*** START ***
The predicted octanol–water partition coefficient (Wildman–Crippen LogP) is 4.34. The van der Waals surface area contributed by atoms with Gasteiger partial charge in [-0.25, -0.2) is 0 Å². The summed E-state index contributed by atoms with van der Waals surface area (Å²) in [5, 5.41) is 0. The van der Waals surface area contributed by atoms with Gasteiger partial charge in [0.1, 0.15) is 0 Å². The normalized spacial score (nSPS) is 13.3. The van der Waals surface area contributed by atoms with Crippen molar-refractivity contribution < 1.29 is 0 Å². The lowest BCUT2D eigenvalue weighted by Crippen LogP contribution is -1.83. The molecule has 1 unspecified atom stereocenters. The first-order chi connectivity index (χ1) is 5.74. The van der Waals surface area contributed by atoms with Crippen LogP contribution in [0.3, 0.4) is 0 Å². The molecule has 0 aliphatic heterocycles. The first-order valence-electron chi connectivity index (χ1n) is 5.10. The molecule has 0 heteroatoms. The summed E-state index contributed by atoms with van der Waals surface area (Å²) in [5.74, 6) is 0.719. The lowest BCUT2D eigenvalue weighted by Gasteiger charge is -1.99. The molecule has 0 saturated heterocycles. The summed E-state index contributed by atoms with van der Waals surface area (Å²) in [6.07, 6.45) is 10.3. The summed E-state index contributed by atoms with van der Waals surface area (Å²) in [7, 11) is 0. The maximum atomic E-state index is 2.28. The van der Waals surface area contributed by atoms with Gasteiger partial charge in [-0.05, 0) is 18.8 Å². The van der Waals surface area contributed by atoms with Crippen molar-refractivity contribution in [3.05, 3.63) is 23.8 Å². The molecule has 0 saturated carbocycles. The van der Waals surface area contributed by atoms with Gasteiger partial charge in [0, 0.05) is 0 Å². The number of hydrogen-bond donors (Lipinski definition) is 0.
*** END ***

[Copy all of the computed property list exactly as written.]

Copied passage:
The predicted octanol–water partition coefficient (Wildman–Crippen LogP) is 4.34. The van der Waals surface area contributed by atoms with Gasteiger partial charge in [-0.25, -0.2) is 0 Å². The summed E-state index contributed by atoms with van der Waals surface area (Å²) in [5, 5.41) is 0. The van der Waals surface area contributed by atoms with Gasteiger partial charge in [0.1, 0.15) is 0 Å². The normalized spacial score (nSPS) is 13.3. The van der Waals surface area contributed by atoms with Crippen molar-refractivity contribution < 1.29 is 0 Å². The lowest BCUT2D eigenvalue weighted by Crippen LogP contribution is -1.83. The molecule has 1 unspecified atom stereocenters. The first-order chi connectivity index (χ1) is 5.74. The van der Waals surface area contributed by atoms with Crippen LogP contribution in [0.3, 0.4) is 0 Å². The molecule has 0 aliphatic heterocycles. The first-order valence-electron chi connectivity index (χ1n) is 5.10. The molecule has 0 heteroatoms. The summed E-state index contributed by atoms with van der Waals surface area (Å²) in [5.74, 6) is 0.719. The lowest BCUT2D eigenvalue weighted by Gasteiger charge is -1.99. The molecule has 0 saturated heterocycles. The summed E-state index contributed by atoms with van der Waals surface area (Å²) in [6.07, 6.45) is 10.3. The summed E-state index contributed by atoms with van der Waals surface area (Å²) in [7, 11) is 0. The maximum atomic E-state index is 2.28. The van der Waals surface area contributed by atoms with Gasteiger partial charge in [-0.05, 0) is 18.8 Å². The van der Waals surface area contributed by atoms with Crippen molar-refractivity contribution in [3.05, 3.63) is 23.8 Å². The molecule has 0 saturated carbocycles. The van der Waals surface area contributed by atoms with Gasteiger partial charge in [0, 0.05) is 0 Å². The number of hydrogen-bond donors (Lipinski definition) is 0.